If it weren’t for the country’s vast oil and gas reserves, the last parliamentary elections in Azerbaijan would have gone unnoticed in Italy. This little former Soviet republic described in leaked diplomatic cables as being run as a feudal state in the Middle Ages, has just ‘re-elected’ President Ilham Aliyev with an overwhelming majority. The President’s party took 70 of the 125 seats in the National Assembly. Easy job, one could argue, given that opposition parties boycotted the vote after the umpteenth election campaign marked by severe crackdowns, with dozens of journalists, activists and political dissidents arrested. But this is no news at all.
The real news is that EU’s relations with Azerbaijan are stronger than ever. We are talking business, bien sûr. The plans for the Trans-Adriatic Pipeline (TAP) are at an advanced stage. The European Bank for Reconstruction and Development (BERS) has just provided a 500 billion dollar grant for the second stage of implementation. The pipeline should bring, by 2020, 10 billion cubic metres of Azeri gas across the Adriatic sea to the southern coasts of Puglia region in Italy, passing through Greece and Albania. The project, presented as a fundamental step in EU’s plans to create an alternative to its reliance on Russia, is coming under intense criticism in the Italian peninsula for its serious environmental impact and the lack of involvement of local municipalities. But the royal wedding between the Italian government and the country’s ruling dinasty has just been proclaimed with pomp and ceremony at the Universal Exposition hosted by the city of Milan.
“Italy”, pointed out President Aliyev, “is our number one partner. Our relations are excellent”. It is no coincidence that the Aliyev family decided to celebrate the National Day of Azerbaijan at the country’s Expo pavillon, nor that the last three Italian Prime Ministers have met Aliyev in person. Following the outbreak of the civil war in Lybia in 2011, Baku has become in fact the first Italy’s oil supplier. And the Land of Fire is intended to become the strategic partner in energy matters, with many respects paid to the hopes cherished in an energy independence based on clean energy. The pipeline would offer a direct transportation route opening up the Southern Gas corridor, a 3500-km long gas value chain stretching from the Caspian Sea to Europe. The present TAP shareholders are British Petroleum (20%), Azerbaijan’s state company SOCAR (20%), Statoil (Norway, 20%), Fluxys (Belgium, 19%), Enagás (Spain, 16%) and Axpo (Switzerland, ²5%).
A bright future for EU-Azerbaijan relations
The Azeri regime undertakes significant efforts in lobbying activities in Brussels to build up its reputation as a “Western-looking, independent, secular state with a vibrant and diverse culture”. The PR machine spends large sums of money in funding cultural events, paying trips for MEPs and organising political events at the European Parliament with the overall objective of fostering business opportunities in the country. For Aliyev’s feudal-like system, where endemic corruption is based on the highly concentrated ownership of resources deriving from oil and gas revenues, improving political and trade ties with the European Union is of paramount importance. And the results are there. Last year the country rejected the proposed association agreement with the EU because it did not contain sufficient assurance about the stance the EU would take on the Nagorno-Karabakh conflict. Indeed, one of the main objectives of TEAS PR efforts in Brussels is to establish themselves as a “credible platform for information with regard to the South Caucasus”.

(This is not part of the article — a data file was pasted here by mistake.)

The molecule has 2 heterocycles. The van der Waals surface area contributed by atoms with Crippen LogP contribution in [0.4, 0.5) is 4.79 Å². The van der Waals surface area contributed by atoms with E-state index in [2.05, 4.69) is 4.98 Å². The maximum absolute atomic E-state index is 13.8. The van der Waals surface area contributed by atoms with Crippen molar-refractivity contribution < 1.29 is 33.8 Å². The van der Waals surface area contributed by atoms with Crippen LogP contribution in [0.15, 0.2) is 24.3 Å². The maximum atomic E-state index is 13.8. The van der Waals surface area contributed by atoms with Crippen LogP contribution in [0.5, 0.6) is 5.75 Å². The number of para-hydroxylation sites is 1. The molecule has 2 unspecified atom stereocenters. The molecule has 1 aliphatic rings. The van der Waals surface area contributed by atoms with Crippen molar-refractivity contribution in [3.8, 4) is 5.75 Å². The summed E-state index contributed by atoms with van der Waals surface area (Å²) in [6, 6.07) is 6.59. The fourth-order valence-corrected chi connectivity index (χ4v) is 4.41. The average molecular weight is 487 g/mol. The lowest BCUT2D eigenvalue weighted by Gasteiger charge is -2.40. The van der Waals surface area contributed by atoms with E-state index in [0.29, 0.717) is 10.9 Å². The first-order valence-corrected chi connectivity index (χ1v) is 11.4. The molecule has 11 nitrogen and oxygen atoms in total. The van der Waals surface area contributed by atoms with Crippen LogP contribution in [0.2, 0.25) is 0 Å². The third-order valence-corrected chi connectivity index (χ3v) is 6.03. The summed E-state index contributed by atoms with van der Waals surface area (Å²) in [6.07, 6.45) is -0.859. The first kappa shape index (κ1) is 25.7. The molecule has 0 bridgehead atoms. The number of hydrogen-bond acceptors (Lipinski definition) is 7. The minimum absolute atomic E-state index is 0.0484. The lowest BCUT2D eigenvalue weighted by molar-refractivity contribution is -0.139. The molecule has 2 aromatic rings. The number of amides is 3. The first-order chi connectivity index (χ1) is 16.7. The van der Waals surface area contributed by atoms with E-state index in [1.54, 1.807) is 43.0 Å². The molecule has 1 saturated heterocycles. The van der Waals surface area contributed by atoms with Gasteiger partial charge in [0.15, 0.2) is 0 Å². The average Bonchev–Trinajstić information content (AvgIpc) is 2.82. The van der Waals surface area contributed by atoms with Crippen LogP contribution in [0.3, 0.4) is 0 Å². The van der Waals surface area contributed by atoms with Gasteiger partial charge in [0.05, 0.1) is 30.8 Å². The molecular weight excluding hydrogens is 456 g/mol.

Italy’s dreams of clean energy: the NO-TAP battle
Italian and foreign big dirty industry find a tireless, reliable ally in Italian prime minister Matteo Renzi. In spite of growing local opposition, Renzi has gone out of his way to accelerate the building of the final part of the gas corridor in Southern Puglia by slipping it in the so-called “Sblocca Italia” decree (“Unlock Italy”). Despite its name, the measure passed in September 2014 creates a big dangerous game where Italy’s energy future is locked in a nightmare made up of new drilling explorations available to oil companies all over the peninsula.
As for TAP, local community in Puglia is firmly taking action against these plans. The NO-TAP committee is active since February 2012. In summer 2014, TAP consortium’s attempts to fund local festivals and country fairs known as sagre were firmly rejected. Local authorities have been protesting against the lack of any involvement and now oppose its implementation by requesting a new environmental impact assessment evaluation.
Numerous NO-TAP activities are taking place in several locations, and include information meetings and actions around the huge environmental threat inherent in the TAP initiative. The battle is fuelled by the invaluable efforts of dozens of environmental organisations and civil society groups, and enjoys heartfelt, long-term support from first country’s opposition party Movimento Cinque Stelle, that has been built up on Italy’s environmental battles over the last ten years or more.
Despite well-funded propaganda promoted by the Swiss-based TAP AG consortium, the project in fact cannot be understood as an environmental-friendly initiative, nor as an opportunity for local development. It is conceived, instead, as being harmful for the local economy, fishing, agriculture and tourism and for its nefaste effects on biodiversity. This is just one of the many examples of imposed measures in a country where the role of local authorities in planning initiatives leaves much to be desidered. Participation on decisions around the country clean energy’s aspirations is seriously affected in this case by opaque dirty energy interests and a lack of political will in Rome.